Minister and academic O’Donoghue is honoured as an Irish citizen of distinction

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Minister and academic O’Donoghue is honoured as an Irish citizen of distinction


Left: Professor Martin O’Donoghue’s remains are taken from the Church of St Paul of the Cross, Mount Argus, Harold’s Cross, Dublin, yesterday. Photos: Gareth Chaney
Left: Professor Martin O’Donoghue’s remains are taken from the Church of St Paul of the Cross, Mount Argus, Harold’s Cross, Dublin, yesterday. Photos: Gareth Chaney
Among the mourners at the service were Geraldine Kennedy, former Fianna Fáil TD Mary Hanafin and President Michael D Higgins. Photos: Gareth Chaney
Among the mourners at the service were President Michael D Higgins. Photos: Gareth Chaney
Martin O’Donoghue
His son Raphael and widow Evelyn depart the funeral Mass. Photos: Gareth Chaney

Martin O’Donoghue’s death meant Ireland had “lost a citizen of some distinction”, the chief celebrant at his funeral Mass told mourners.

Fr David Sheehy said Mr O’Donoghue had served as economic planning minister and later education minister before resuming a long academic career as Professor of Economics at Trinity College Dublin.

President Michael D Higgins was among the large attendance at Mount Argus Church in Dublin where politicians, judges, academics, joined family, neighbours and friends to pay tribute to Mr O’Donoghue, who died last Friday aged 85.

Mr O’Donoghue left school early but later returned as an adult to study at TCD where he was a first class honours graduate. After advising the Fianna Fáil government on education in 1960s, he became a close adviser to then Taoiseach Jack Lynch, for whom he helped write the June 1977 General Election give-away manifesto which delivered a landslide victory.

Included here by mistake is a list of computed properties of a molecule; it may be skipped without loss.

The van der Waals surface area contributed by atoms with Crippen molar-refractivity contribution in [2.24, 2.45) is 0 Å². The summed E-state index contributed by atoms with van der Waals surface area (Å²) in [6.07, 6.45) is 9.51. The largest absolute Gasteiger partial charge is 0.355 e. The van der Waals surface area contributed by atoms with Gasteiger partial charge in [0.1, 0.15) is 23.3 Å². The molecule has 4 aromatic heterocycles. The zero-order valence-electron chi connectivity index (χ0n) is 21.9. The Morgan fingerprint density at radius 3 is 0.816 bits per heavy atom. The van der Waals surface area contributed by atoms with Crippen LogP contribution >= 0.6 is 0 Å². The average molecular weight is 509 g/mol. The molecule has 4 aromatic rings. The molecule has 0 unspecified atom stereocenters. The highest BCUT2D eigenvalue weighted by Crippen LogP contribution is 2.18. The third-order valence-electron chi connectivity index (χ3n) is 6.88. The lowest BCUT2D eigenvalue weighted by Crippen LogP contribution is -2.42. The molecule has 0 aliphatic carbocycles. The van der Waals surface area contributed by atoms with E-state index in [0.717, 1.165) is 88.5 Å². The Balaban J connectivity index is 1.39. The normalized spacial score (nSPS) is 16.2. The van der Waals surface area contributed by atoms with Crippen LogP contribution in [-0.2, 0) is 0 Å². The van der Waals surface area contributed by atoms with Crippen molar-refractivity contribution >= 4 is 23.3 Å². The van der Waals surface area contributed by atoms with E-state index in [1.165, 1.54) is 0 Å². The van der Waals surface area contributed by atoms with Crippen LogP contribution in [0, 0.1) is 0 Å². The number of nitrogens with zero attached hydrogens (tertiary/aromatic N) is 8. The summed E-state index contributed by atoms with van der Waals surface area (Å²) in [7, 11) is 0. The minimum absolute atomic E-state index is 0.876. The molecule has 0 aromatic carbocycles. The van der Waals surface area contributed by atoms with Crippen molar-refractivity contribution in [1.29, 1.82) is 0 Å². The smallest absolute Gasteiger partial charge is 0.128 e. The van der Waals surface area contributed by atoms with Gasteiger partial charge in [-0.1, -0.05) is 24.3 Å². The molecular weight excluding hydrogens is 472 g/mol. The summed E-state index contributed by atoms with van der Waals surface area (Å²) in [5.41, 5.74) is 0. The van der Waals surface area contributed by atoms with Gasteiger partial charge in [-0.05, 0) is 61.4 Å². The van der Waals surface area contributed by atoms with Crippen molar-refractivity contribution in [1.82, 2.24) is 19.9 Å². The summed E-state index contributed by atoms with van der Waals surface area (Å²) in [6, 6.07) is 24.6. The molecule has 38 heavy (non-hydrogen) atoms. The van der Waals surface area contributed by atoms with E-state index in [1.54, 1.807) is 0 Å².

Mr O’Donoghue had been elected a Fianna Fáil TD for Dún Laoghaire and was appointed to the new post of Economic Planning Minister on his first day as a TD. After he lost his Dáil seat in 1982 he was elected a senator and continued in that post until 1987 when he quit active politics.

Martin O’Donoghue was a fierce opponent of Jack Lynch’s successor Charlie Haughey, who sacked him and abolished his economic planning department. Mr O’Donoghue supported the foundation of the breakaway Progressive Democrats in late 1985 and the attendance at his funeral reflected that wing of Fianna Fáil.

Present were founding Progressive Democrat leader Des O’Malley, and other leading former members including Geraldine Kennedy, Brian Hillery, and Stephen O’Byrnes. Former leader Mary Harney was unable to attend but her husband Brian Geoghegan was there.

Fianna Fáil was represented by general secretary Seán Dorgan, and others included former Taoiseachs’ adviser Martin Mansergh, former ministers Dr Michael Woods and Mary Hanafin, and former TD Charlie O’Connor.

The Taoiseach was represented by ADC Comdt Pádraic Kennedy. Former High Court judge Hugh O’Flaherty attended as did former Ictu leader David Begg. Political journalists John Cooney, John Bowman and Vincent Browne were also there.

Irish Independent

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